Located just off the BRT station, the plaza would create both a sense of place and a sense of arrival. The station also offers the opportunity for branding and an iconic gesture to communicate its role as a gateway. While “Irvington Plaza” is the current name of the declining shopping center, the panel suggested retaining the name with the redevelopment, because it would house a true gathering place.
The approach would redefine Irvington Plaza as “not a single property or failed shopping center, but a new gathering place for Irvington,” Razak said.
The panel’s concept also included reconnecting the neighborhood by extending the adjacent street grid into and throughout the entire site.
Whether historic Irvington or Irvington Plaza, “it’s all Irvington,” Razak said. “Let’s connect it” by making the site “a neighborhood restored as a seamless part of Irvington.”
In addition to the connectivity provided by the upcoming BRT and recommended street grid, Pennsy Trail has the potential for a more prominent role by connecting to companion trails. For the Ford site, located southeast of Irvington Plaza and adjacent to the Pennsy Trail—the panel suggested a recreational use, such as a park or ball fields that would provide walkability to Irvington Plaza by way of the Pennsy Trail.
The panel also encouraged connecting the historic commercial district on Washington Street with the redeveloped site through intentional streetscaping and zero-lot-lined commercial development.
Mixed Use and New Housing Product Types
In Irvington today, higher-priced single-family homes are on the market for just a few days or even a matter of hours. And as a component of the regional Transit-Oriented Development Strategic Plan, Indianapolis-based consulting firm Greenstreet Ltd. estimated a demand for 18,082 mixed-use, walkable, attached units in Indianapolis by 2040.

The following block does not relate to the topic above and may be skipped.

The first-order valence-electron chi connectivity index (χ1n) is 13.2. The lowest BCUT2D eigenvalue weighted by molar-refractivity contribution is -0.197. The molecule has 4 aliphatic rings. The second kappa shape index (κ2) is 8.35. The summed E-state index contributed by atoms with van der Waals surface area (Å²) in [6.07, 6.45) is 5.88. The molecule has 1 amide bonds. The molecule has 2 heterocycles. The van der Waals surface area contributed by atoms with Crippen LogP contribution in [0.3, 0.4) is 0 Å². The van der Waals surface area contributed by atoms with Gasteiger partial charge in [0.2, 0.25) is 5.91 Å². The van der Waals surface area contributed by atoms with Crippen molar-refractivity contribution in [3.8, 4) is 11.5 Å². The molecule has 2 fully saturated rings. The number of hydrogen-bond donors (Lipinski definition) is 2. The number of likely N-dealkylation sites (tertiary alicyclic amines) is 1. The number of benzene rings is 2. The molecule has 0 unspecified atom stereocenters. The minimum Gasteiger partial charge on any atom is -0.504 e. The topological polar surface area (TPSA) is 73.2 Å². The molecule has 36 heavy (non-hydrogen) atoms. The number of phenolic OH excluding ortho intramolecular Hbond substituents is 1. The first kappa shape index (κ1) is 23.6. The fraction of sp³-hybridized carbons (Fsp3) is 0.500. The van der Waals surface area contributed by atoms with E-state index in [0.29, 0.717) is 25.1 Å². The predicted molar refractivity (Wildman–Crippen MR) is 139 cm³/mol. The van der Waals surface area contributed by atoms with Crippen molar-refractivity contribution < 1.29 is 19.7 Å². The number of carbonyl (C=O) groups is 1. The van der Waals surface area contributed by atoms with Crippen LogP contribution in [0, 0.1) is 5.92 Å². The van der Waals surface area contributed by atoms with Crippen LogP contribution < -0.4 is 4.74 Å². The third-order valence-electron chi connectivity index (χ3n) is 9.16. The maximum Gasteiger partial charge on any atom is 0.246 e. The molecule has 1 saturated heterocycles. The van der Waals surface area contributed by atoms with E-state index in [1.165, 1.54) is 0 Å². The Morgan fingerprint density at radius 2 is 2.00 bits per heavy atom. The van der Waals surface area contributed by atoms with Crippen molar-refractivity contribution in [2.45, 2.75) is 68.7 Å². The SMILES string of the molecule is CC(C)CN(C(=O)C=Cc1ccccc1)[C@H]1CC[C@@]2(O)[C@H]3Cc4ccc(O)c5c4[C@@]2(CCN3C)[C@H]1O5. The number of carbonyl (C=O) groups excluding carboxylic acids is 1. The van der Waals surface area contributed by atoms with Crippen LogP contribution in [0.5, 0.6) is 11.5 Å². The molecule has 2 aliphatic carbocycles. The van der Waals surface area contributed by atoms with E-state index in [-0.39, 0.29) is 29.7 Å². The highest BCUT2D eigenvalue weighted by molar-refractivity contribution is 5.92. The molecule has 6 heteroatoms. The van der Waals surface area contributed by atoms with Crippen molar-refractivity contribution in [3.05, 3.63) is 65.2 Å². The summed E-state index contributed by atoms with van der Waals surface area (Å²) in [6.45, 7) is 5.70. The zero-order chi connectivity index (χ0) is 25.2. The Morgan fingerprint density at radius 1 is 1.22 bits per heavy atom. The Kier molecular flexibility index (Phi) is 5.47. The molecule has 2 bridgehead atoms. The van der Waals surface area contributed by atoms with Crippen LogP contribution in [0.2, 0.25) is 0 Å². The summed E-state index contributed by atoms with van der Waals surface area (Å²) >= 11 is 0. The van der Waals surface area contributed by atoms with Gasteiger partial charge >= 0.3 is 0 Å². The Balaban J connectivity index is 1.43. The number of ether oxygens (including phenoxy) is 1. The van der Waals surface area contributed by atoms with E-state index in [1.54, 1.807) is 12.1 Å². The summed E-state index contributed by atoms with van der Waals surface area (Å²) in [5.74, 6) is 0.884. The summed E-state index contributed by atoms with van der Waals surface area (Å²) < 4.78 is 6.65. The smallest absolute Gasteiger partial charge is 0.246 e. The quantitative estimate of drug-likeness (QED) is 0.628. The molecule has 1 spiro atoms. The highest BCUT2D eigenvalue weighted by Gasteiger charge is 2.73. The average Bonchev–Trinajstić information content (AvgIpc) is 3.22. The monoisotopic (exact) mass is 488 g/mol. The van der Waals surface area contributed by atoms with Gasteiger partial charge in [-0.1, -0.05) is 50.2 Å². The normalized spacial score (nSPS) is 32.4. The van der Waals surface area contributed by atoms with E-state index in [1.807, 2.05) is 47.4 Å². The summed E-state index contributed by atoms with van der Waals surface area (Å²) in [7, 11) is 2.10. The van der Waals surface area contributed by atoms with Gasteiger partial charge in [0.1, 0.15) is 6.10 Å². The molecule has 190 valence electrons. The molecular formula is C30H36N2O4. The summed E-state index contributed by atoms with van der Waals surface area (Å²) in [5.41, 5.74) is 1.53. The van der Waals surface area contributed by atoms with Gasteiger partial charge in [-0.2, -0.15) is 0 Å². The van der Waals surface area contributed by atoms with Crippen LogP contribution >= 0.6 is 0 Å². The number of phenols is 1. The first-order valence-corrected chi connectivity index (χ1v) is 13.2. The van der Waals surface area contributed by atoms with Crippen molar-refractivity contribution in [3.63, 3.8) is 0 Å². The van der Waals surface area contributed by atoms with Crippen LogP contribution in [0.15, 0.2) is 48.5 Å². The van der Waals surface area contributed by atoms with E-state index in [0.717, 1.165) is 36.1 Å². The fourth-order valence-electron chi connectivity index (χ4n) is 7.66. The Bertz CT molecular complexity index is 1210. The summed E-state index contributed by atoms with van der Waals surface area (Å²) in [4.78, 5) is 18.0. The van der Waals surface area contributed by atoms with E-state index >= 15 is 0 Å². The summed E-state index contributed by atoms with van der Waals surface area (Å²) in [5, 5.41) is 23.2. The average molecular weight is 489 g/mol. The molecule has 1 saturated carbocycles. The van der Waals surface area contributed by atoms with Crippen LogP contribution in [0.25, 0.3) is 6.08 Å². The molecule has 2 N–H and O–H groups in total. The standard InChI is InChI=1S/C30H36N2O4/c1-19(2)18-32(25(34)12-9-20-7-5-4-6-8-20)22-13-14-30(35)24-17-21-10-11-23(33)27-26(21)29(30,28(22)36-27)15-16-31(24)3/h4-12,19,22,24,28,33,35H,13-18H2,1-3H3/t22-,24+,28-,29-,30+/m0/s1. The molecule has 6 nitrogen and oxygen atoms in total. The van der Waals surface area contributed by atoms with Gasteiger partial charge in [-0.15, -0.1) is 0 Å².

The panel believes the Irvington Plaza site can support 440 attached housing units. The sample presented included 226 units of for-sale townhomes ranging from 1,200 to 1,600 square feet (111 to 149 sq m), as well as rental units the panel coined “urban niche,” measuring approximately 624 square feet (58 sq m) each.
Other recommended components of the Irvington Plaza redevelopment concept included a grocery store, community-serving retail, and food service. Artist/maker space on the south end of Irvington Plaza could serve as a buffer between the residential area and the existing light-industrial area across the Pennsy Trail and behind the site.
Approach to Development
While the panelists outlined different options the city of Indianapolis could consider for implementation, they encouraged the city to “lead from the front” and consider the role of master developer.
“The city as master developer has many benefits,” Razak said. “Cities used to build this way and many still do.” In addition to providing flexibility in financing and timing, the model would allow the city to engage a variety of developers and builders, resulting in “diversity of architecture, configuration, and building types, just like a normal neighborhood,” Razak said.
The panel’s recommendations also included a financial feasibility analysis showing how the city of Indianapolis could fund its role of acquisition and infrastructure creation through a tax increment financing model.
In addition, panelists underscored the importance of a robust community involvement process and the long-term commitment of resources.
With the city’s help, the sites within and around Irvington Plaza are feasible for redevelopment at a scale that would have an impact on the area’s submarket.
“This is a rare, market-making opportunity that can create the gathering place Irvington wants and needs surrounded by a neighborhood knitted to the fabric of the surrounding community,” Razak said. “Stay engaged to make it happen.”